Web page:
I SUPPOSE IT DEPENDS on your point of view, but I believe that Kris’ tomato crop this season is impressive. Already she has dozens of tomatoes arranged on either side of the kitchen sink according to species, enough so that I made the mistake of presenting a couple of samples to our gardener as celebration of her efforts — which did not meet with Kris’ approval when I announced my generosity. Out of four varieties, only two plants have croaked, while the rest have produced impressive-looking results with dozens of tomatoes still in the growing stage.

But hardly good enough. Sometime during our east coast trip — we’re guessing — a characterless green tomato worm who had been jealously surveying Kris’ fine work made his way into the garden and (gasp) ate three of the ripest, reddest tomatoes. Now at first, we were ready to lay the blame at the clawed and furry feet of a particularly facile racoon who we already knew had a taste for our limited supply of oranges that grow down by the gate. But no, Kris has insisted, that there is the work of a green tomato worm (officially known as a Manduca quinquemaculata), kin to one of the same ruthless gang who gave up his life to me last year, me with my handy clippers.

Well, of course I smiled in acknowledgment, recalling that the disgusting creature bled an equally disgusting green. “Well,” she said, “tonight we’re gonna find and slay his miserable brother!” I meekly agreed to join in the hunt.

So this morning at 4:00 a.m., this to catch the marauder in the dark and in the act, we slipped out to the second terrace in the garden.

Some respect: Wearing only skivvies and a shirt, I thought it prudent to add a pair of loafers to protect my feet (prudence that was borne out when I hammered my right foot against a step out there in the darkness), and Kris chortled, saying that the worm, should he see me, would probably laugh himself to death. Great way to treat a team member.

Understand, I was taking Kris’ word that garden worms prefer to work in the dead or night, though I should add that my coup in last year’s fight was taken in the afternoon. Nevertheless, out we went, Kris with a flashlight and me with my trusty garden clippers (BTW, forget about photos of our adventure; you don’t want to know). As previously mentioned, I grievously stubbed my toe on the first step up the terrace while Kris plunged ahead, pushing through bushes and weeds (of the type approved and admired by our local horticulturists). There at the bottom of the first tomato plant lay the evidence: a brutalized red tomato with trails of half-eaten red tomato meat (for lack of a better word). But no culprit. Kris waved the flashlight beam up and down the plant, along with the one next to it, revealing no rampaging green worm, and she gave up the hunt then and there.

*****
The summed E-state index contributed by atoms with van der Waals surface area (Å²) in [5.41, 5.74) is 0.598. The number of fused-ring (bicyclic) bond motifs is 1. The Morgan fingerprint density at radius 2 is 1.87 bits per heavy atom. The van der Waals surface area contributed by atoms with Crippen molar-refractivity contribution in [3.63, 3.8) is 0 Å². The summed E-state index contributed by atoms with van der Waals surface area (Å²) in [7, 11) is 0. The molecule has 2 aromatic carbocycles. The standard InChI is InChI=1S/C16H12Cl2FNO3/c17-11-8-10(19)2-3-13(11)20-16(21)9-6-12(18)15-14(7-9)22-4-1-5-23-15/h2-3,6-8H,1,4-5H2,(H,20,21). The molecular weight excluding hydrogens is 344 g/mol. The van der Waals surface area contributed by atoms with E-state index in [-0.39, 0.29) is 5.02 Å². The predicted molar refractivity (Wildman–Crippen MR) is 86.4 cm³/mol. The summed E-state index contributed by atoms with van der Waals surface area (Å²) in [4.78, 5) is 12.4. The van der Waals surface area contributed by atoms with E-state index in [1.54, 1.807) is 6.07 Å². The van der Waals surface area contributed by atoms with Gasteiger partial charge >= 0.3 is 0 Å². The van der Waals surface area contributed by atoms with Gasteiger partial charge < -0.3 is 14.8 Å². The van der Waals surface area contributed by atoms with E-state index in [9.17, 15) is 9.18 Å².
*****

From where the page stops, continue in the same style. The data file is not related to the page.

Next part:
In a way, clippers in hand, I was a bit disappointed. There I was in my designer outfit and we were about to call it a day…or night. So we trudged back to the house, where we quite inadvertently managed to flush a hummingbird from a small tree. Kris invoked the names of a couple of deities as the confused small bird initially flew in her direction, crashed into a lighted window and then sailed off into the night.

Whar remains, we’re assuming, is that it’s a race against time: Does the illusive worm get the tomatoes or do we? How vigilant will we have to be to ensure a reasonable harvest? Will it be necessary to summarily go out there and collect everything prior to ripening? My vote is to do exactly that. Let’s starve the little bastard out!

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